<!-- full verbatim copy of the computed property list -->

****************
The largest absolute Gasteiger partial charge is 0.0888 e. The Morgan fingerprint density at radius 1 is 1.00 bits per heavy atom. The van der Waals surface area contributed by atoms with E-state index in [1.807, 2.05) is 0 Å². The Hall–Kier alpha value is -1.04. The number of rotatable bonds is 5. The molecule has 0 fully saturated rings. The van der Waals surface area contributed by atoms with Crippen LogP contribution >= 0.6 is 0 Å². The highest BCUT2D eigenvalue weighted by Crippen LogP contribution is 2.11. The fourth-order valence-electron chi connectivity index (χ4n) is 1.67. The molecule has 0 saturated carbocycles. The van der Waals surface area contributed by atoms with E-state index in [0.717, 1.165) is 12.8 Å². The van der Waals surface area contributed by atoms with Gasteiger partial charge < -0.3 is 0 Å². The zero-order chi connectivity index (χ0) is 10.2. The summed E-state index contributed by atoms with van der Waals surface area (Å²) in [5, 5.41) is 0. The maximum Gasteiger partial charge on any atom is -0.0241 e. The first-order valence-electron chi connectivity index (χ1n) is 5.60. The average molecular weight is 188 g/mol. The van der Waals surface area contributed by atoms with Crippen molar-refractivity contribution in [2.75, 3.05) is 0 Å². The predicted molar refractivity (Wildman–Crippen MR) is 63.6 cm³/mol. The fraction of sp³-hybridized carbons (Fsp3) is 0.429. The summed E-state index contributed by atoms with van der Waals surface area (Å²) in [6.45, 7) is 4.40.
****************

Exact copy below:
The largest absolute Gasteiger partial charge is 0.0888 e. The Morgan fingerprint density at radius 1 is 1.00 bits per heavy atom. The van der Waals surface area contributed by atoms with E-state index in [1.807, 2.05) is 0 Å². The Hall–Kier alpha value is -1.04. The number of rotatable bonds is 5. The molecule has 0 fully saturated rings. The van der Waals surface area contributed by atoms with Crippen LogP contribution >= 0.6 is 0 Å². The highest BCUT2D eigenvalue weighted by Crippen LogP contribution is 2.11. The fourth-order valence-electron chi connectivity index (χ4n) is 1.67. The molecule has 0 saturated carbocycles. The van der Waals surface area contributed by atoms with E-state index in [0.717, 1.165) is 12.8 Å². The van der Waals surface area contributed by atoms with Gasteiger partial charge < -0.3 is 0 Å². The zero-order chi connectivity index (χ0) is 10.2. The summed E-state index contributed by atoms with van der Waals surface area (Å²) in [5, 5.41) is 0. The maximum Gasteiger partial charge on any atom is -0.0241 e. The first-order valence-electron chi connectivity index (χ1n) is 5.60. The average molecular weight is 188 g/mol. The van der Waals surface area contributed by atoms with Crippen molar-refractivity contribution in [2.75, 3.05) is 0 Å². The predicted molar refractivity (Wildman–Crippen MR) is 63.6 cm³/mol. The fraction of sp³-hybridized carbons (Fsp3) is 0.429. The summed E-state index contributed by atoms with van der Waals surface area (Å²) in [6.45, 7) is 4.40.